Saudi Arabia Frees American Imprisoned Over Critical Tweets
WASHINGTON (AP) — A 72-year-old American imprisoned more than a year in Saudi Arabia over tweets critical of the Saudi crown prince was back with family members in Riyadh on Tuesday, but it wasn’t clear whether the kingdom will drop a travel ban to allow him to return home to Florida.
Neither Saudi nor U.S. officials by early Tuesday had spoken publicly after Saudi Arabia on Monday released Saad Almadi, a dual U.S.-Saudi citizen and, until his arrest, a retiree living in Florida.
Almadi is now at home with family members who live in Riyadh, the Saudi capital, said his son, Ibrahim Almadi. Saudi officials dropped all charges against the elder Almadi, Ibrahim Almadi and advocates familiar with the case said. But it was not immediately clear whether the kingdom would maintain a travel ban it had imposed to follow the prison sentence.
The Florida man’s imprisonment over tweets had been one of several alleged human rights abuses that had soured relations between Crown Prince Mohammed bin Salman and President Joe Biden. That included Saudi officials’ killing of a U.S.-based journalist Jamal Khashoggi inside a Saudi consulate in Istanbul in 2018, and prison sentences and travel bans that Saudi Arabia under the crown prince’s tenure has given Saudi rights advocates and perceived rivals and critics of the powerful crown prince.
Both Prince Mohammed and the Biden administration recently have taken steps toward restoring better relations. The two countries are partners in a decades-old security arrangement in which the U.S. provides security for Saudi Arabia and the oil-rich kingdom keeps global markets supplied with oil.
Saudi Arabia had sentenced Almadi last year to 16 years in prison, saying his critical tweets about how the kingdom was being governed amounted to terrorist acts against it.
As U.S. officials worked to win his release, and after Biden traveled to Saudi Arabia last summer in an attempt to improve relations with the oil-rich nation, a Saudi appeals court increased Almadi’s prison sentence to 19 years.
Ibrahim Almadi had campaigned hard and publicly for his father’s freedom. The son had pushed the Biden administration to formally declare his father as wrongfully detained by the kingdom, and had accused U.S. officials of holding back on criticism in the case in the interest of mending relations with the oil giant.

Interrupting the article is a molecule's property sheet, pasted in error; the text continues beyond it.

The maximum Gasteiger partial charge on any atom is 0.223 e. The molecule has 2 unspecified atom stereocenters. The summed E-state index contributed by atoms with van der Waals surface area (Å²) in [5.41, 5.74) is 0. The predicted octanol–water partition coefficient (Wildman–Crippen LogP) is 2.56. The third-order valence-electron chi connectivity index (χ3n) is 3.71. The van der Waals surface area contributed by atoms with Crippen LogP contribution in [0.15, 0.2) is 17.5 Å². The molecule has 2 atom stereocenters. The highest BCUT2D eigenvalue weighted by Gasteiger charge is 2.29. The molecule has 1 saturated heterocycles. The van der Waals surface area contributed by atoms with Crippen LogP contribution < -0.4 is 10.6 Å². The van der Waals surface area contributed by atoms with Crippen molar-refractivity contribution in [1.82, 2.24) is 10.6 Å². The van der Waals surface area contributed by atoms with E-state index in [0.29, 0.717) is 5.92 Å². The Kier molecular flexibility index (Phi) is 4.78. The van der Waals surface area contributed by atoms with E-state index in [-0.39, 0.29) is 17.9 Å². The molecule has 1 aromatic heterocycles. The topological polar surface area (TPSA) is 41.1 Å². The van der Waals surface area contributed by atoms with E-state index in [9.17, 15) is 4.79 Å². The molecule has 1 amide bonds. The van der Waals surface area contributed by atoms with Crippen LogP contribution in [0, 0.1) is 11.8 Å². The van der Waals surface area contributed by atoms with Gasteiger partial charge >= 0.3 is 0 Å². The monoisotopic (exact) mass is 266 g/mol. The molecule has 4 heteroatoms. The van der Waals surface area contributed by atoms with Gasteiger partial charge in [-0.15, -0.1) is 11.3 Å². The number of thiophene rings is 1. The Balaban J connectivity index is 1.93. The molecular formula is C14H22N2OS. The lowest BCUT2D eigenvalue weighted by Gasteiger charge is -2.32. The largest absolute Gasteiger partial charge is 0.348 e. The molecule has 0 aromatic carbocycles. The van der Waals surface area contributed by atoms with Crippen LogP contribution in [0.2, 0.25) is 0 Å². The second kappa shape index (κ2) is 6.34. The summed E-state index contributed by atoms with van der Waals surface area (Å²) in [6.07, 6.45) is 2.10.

“Now we have to fight travel ban,” he added.
Saudi Arabia did not acknowledge Almadi’s release. However, the kingdom routinely pardons prisoners ahead of the holy Muslim fasting month of Ramadan, which could begin as soon as Tuesday night.
A retired project manager in the United States, Almadi was arrested in 2021 when he arrived for what was to have been a two-week visit to see family in the kingdom. Once in custody, he was confronted by Saudi authorities with tweets he had posted over several years from his home in Florida, his son says.
Almadi’s tweets included one noting Prince Salman’s consolidation of power in the kingdom and another that spoke of Khashoggi’s killing. U.S. intelligence officials earlier concluded the crown prince authorized the hit team that killed Khashoggi inside a Saudi consulate in Istanbul.
“We are relieved that Saad Almadi has been released, but he should have never spent a day behind bars for innocuous tweets,” said Abdullah Alaoudh, Saudi director for the Freedom Initiative, a U.S.-based group that advocates for those it considers unjustly detained in the Middle East.
Alaoudh urged the U.S. to continue to press for the release of all rights advocates and others detained in Saudi Arabia.
Freedom Initiative says least four U.S. citizens and one legal permanent resident already were detained in Saudi Arabia under travel bans, and that at least one other older U.S. citizen remains imprisoned. Many of the travel bans targeted dual citizens advocating for greater rights in the kingdom, such as Saudi women’s right to drive.
Ibrahim Almadi said his father had lost extensive weight in prison and that his health had worsened drastically.
Jon Gambrell contributed from Dubai.
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